Sunday, June 14, 2009

We all know why we prefer independent bookstores, right?

I shouldn't bite the hand that feeds me, but let me tell you -- as if you didn't already know -- why you should always, always, always support the indies*.

I work in one of the big chains -- hence, "Bookstore C" -- and I have pleasant stories to tell about customers and the other staff. But here's the A #1 Big Colossal Giant Supersized Humongous Capital P >>> Problem: almost every single decision about the store is made by Bookstore C Corporate.

This plays out in many ways and, given the desire to keep staffing at a minimum (and believe me, the difference does not show in my pay) it works well. For instance, every display you see in Bookstore C is designed by Corporate. If you walk into one of our stores and there's a display of, oh, bookmarks, that display will have been designed by Corporate, and is in every single Bookstore C in the U.S. and Canada that week. The sign and the spinner come from Corporate, and every single bookmark on the display was chosen by Corporate, AND Corporate will send along photos of where every single item on the display will be placed. Nothing is left to chance! Nothing.

So here we are in the Hudson Valley, and the start of the Henry Hudson Quadricentennial celebration was last week. We have a display of related titles, chosen for us, with a sign sent along for the display, but -- here's the catch -- it's missing that great little book about the Palisades that the Beczak Environmental Education Center published. Of course. Small publishers don't count, even though the catchment area for this branch of the store includes more than half of the people who look at the Palisades every day of their lives. Important note: There is no big-publisher book about the Palisades.

So where Bookstore S**, right here in Hastings-on-Hudson and now alas gone forever, carried books by every writer around***, it doesn't seem relevant to Bookstore C Corporate management that my branch has all these writers living within a few miles. Bill Holstein published a book just a few months ago, Why GM Matters. Bookstore C did not feature this local writer's book, nor did it ask him to do a program or sign books or anything else. If I sell a book by James Howe or Alyssa Capucilli or Roni Schotter or Steve Kanfer (just as a f'rinstance) I comment to the customer that the author lives in Hastings or Yonkers or wherever. Why doesn't Bookstore C promote this?

Last week I noticed a customer carrying a list and scanning the shelves anxiously. Could I help? "I'm looking for books by Helen, Helen, um, Helen Bar--, Bar-- oh golly," she said, "let me check her last name. I keep getting it wrong."
"Helen Barolini?" I hazarded.
"That's it!" she exclaimed happily. "Do you know her work?"
"Not only do I know and love her work, but I'm having dinner with her tonight****," I said.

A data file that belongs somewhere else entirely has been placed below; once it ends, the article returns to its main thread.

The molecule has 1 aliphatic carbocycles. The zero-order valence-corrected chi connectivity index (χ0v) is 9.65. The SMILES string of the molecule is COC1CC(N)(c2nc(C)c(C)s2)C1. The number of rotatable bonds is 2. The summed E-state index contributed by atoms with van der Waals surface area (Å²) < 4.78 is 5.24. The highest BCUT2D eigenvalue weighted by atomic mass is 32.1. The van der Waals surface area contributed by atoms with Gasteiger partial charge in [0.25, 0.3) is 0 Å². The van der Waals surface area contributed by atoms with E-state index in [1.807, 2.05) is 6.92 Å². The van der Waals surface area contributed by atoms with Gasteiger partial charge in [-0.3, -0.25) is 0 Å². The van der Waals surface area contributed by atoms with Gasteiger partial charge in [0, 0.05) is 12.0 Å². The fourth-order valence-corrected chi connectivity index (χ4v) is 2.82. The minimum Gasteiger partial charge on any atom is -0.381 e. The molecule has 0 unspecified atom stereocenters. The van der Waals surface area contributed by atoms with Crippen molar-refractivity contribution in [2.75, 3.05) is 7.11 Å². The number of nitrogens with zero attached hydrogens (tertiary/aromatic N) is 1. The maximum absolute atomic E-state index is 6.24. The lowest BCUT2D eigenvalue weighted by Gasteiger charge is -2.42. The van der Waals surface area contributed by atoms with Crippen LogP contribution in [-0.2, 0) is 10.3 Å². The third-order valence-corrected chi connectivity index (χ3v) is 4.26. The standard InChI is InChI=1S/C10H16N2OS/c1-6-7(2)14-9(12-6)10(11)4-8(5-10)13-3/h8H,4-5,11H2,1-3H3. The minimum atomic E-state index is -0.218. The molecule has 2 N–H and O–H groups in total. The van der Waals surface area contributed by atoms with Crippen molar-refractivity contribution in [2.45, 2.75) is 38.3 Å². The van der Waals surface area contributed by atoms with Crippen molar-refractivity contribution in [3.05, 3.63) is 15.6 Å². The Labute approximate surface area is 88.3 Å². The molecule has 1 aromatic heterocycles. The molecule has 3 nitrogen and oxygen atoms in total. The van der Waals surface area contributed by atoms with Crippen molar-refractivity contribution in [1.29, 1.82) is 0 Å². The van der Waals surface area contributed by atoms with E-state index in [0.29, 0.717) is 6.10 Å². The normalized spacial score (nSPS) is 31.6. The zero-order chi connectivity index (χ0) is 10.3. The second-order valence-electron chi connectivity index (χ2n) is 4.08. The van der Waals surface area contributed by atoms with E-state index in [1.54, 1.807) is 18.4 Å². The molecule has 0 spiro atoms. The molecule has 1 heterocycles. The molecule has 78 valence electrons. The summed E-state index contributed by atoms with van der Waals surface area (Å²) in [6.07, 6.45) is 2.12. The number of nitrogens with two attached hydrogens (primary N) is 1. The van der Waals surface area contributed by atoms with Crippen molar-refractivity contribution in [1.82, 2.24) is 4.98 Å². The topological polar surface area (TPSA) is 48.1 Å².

The customer was just about overcome. She took my hand. "Tell her I love her," she said. And -- since Helen's wonderful books are not big-publisher books -- we went to the computer and she ordered Chiaroscuro, A Circular Journey, and Their Other Side. The book of Helen's that had created such devotion? Umbertina, which of course Bookstore C doesn't carry either.

Here's the other side of the picture. My first day at Bookstore C, I noticed a stack of Ann Coulter books on the front table. In the section, the newest and second-newest Coulter books were in double stacks face-out as well. In the several months since I started working there, there have been stacks and double face-outs of Bill O'Reilly's latest book. Currently the front table has two huge stacks of something with Ronald Reagan's name on the front cover, and also of two Glenn Beck titles. One day I was cleaning shelves near the Coulter books and my hand-held personal computer terminal beeped when I scanned them. Unsold, they'd sat on the shelves so long that the central computer told me to return all but one. That very day, another dozen of the same title arrived.

Well, hey -- has Bookstore C Corporate noticed that New York is a blue state? That Westchester County is a blue county? That my branch of Bookstore C is located in a town that has virtually no November election because if you win the Democratic primary, you get the job? It's not relevant for Bookstore C Corporate. Those unsold books by Reagan and O'Reilly and Beck and Coulter sit there gathering dust; personally, I have not sold one of them. These books adorn best-seller lists, which don't take into account what will be mammoth returns from Bookstore C. If our local managers selected books, these stacks would not be here.

I did not look for this when I started working at Bookstore C. It just became apparent to me after a while.

Umbertina cover from the Feminist press CUNY edition.

* Friend-from-ninth-grade Jane, who was at Copperfield's in Santa Rosa for twenty years, insists that she can never work at a chain for these reasons.
** Bookstore S = sui generis, Good Yarns Bookshop
*** Is there a lesson here? In order to survive, must bookstores ignore small publishers and local connections? The answer seems to be yes.
**** The Literature Club's 100th Anniversary dinner

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